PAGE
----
I love speaking at conferences. It’s an opportunity to meet new people, challenge myself with new ideas and to travel.

Wherever possible I stay for the day so I can listen to the speakers before me. I love hearing and seeing other people present and understand how nerve wracking it can be to speak to a room full of strangers. But a keynote requires some special preparation and there are rules you need to adhere to.

Here are 5 things you should ever do in your keynote to enhance your presentation skills.

1. Make it all about you

Let me tell you how faaaabulous I am!

Some speakers remind me of a bad first date – you know the ones when all they want to talk about is their house on the beach and the car they drive? I recently saw a keynote speaker show a rah rah company video and then proceed to talk about himself for a full 20 minutes. He did not start on his topic until 30 minutes into his presentation. The audience was not impressed.

Solution: Focus on the audience’s WIIFM (What’s In It For Me?) and your credibility will speak for itself.

2. Deliver a report instead of a presentation

This is a mistake I see a lot of novices make. They have done some research that has had some great outcomes and as a result they’ve been asked to present their findings at a national conference. They then proceed to deliver their research in its entirety and bore the audience until they are catatonic.

Solution: Deliver a ‘Persuasive Executive Summary’ and relate it to the audience. Those who want the detail can read the paper.  This is a great presentation skills to have.

3. Let me show you the spreadsheet…

Keynotes and PowerPoint abuse seem to go hand in hand. Here’s a quick tip. Open your PowerPoint make the slides full screen and stand six feet away. If you can’t read the detail on your slide, neither can your audience. It’s time to escape PowerPoint purgatory.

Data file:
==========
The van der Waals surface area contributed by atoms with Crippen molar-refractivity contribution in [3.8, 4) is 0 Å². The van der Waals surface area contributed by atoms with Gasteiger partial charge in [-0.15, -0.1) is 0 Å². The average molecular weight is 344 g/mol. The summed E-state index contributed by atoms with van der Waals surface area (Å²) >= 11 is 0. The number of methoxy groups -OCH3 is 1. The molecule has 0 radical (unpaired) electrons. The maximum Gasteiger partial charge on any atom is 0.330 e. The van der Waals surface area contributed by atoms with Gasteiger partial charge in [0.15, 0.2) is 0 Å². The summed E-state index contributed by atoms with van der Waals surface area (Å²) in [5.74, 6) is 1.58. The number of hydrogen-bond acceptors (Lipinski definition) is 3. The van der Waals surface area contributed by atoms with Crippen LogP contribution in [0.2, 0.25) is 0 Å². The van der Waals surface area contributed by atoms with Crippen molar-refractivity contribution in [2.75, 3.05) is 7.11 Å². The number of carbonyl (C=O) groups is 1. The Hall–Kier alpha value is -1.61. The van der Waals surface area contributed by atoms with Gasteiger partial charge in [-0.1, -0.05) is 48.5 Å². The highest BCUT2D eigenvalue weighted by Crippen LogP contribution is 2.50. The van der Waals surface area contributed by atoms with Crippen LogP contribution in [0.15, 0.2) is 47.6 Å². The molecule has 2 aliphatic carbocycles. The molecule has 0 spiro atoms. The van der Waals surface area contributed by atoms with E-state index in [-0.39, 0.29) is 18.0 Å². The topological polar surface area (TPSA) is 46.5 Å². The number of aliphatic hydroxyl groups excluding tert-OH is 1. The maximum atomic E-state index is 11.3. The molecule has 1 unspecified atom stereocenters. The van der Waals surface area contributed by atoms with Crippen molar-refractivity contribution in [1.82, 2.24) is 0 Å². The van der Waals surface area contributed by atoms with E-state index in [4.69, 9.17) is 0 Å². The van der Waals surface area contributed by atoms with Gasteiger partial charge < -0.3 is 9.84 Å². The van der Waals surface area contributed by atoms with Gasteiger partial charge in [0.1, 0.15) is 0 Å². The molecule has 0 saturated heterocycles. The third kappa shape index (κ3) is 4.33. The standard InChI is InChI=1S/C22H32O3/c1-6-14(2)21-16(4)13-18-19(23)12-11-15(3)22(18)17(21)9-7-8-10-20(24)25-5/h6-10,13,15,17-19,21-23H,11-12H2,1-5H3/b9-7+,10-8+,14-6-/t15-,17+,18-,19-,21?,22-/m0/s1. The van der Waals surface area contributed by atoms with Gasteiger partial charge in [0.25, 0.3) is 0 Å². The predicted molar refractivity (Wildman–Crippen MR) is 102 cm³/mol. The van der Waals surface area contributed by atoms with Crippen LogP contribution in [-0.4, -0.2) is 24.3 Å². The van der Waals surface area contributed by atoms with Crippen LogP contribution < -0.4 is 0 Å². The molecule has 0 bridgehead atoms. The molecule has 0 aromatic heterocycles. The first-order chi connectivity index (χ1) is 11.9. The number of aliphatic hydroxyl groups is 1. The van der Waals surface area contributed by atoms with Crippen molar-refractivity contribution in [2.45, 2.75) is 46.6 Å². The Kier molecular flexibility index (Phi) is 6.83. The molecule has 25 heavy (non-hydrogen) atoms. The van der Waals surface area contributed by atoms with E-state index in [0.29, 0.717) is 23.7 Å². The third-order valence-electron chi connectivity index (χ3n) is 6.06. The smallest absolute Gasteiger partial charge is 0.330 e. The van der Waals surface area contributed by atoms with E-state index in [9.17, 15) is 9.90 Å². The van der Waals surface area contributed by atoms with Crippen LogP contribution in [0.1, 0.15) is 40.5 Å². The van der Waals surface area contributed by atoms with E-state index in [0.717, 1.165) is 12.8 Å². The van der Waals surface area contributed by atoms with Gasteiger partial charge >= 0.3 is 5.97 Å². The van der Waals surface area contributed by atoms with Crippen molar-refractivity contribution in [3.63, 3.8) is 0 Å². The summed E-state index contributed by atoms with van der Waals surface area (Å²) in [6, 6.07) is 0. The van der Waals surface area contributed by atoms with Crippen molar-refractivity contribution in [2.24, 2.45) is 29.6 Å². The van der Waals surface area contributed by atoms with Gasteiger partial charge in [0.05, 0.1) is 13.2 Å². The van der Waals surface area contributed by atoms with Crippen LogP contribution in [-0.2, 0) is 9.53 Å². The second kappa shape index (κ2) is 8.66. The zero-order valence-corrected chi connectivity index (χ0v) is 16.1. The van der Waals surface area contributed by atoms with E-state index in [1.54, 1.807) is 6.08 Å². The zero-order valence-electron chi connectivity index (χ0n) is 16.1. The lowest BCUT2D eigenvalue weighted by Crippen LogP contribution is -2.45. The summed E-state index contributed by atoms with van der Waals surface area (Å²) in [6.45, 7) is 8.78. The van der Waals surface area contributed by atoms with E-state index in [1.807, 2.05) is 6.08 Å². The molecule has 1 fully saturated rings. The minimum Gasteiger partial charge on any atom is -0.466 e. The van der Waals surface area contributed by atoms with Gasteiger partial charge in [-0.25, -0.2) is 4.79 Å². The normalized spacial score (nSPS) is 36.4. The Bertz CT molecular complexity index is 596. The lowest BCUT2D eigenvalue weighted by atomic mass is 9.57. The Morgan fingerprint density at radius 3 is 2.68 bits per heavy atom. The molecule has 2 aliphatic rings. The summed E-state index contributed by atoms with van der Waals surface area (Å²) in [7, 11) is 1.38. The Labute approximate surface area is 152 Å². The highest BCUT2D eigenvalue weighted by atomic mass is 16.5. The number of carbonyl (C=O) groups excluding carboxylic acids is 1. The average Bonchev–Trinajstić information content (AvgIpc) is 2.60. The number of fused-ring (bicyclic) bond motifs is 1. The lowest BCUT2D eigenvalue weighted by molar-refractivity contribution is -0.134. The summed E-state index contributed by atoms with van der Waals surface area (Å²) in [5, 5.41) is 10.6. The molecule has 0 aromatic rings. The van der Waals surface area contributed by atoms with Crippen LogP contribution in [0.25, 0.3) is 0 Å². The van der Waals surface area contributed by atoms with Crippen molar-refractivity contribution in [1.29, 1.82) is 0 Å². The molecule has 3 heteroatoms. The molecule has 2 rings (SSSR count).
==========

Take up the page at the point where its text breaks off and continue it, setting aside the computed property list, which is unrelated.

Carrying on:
Solution: Have a look at the blogs I have written on how to “Escape Powerpoint Purgatory”

4. You MUST do this!

There is a saying in sales: ‘Telling is not selling’. When I’m in an audience I take off my evaluator’s hat and enjoy the moment. But every now and then something will punch through that causes discomfort. I was listening to a speaker recently and I thought: “Maybe it’s just me…” but when I noticed the person on my left checking her emails and person on my right playing solitaire, I thought “Maybe not!”

I asked them after why they were disengaged and they said:

  • “She came across as preachy and a know it all”
  • “I don’t appreciate being told what to do”

Solution: Tell stories. Share your challenges and what you learnt from them. Use inclusive ‘we’ language rather than ‘you’. Pose questions to the audience and increase interaction.

5. Go over time

Several years ago I spoke at a conference where the two previous speakers went over by 20 minutes each. I was the last speaker before lunch and you could see the audience was getting testy. I checked with the conference organiser first and then I stood up and said:

“I’m going to tell you what you need to know about delivering a persuasive presentation and I’m going to do it in 20 minutes” I received my first standing ovation when we broke for lunch on time.

Solution: Franklin D Roosevelt’s advice to his son on public speaking was “Be sincere. Be brief. Be seated.” Conferences are planned down to the last minute – if you want to be invited back, you’d better be on time!

This year I have delivered keynotes across Australia and overseas on topics ranging from persuasion and making your message stick, through to presentation skills and “escaping PowerPoint Purgatory’.

My audiences have consisted of accountants, lawyers doctors, CEO’s, HR professionals, trainers and managers. I love helping people with presentation skills.  If you have a conference coming up I’d love to have a chat to see if what I deliver can meet your needs.

Sharon Ferrier

Sharon Ferrier

Sharon Ferrier, through her business ‘Persuasive Presentations’ consults to organisations and individuals who have a need to improve their communication, presentation skills and confidence in public speaking.
Sharon Ferrier

All Good Presentations Start With a Confident Speaker

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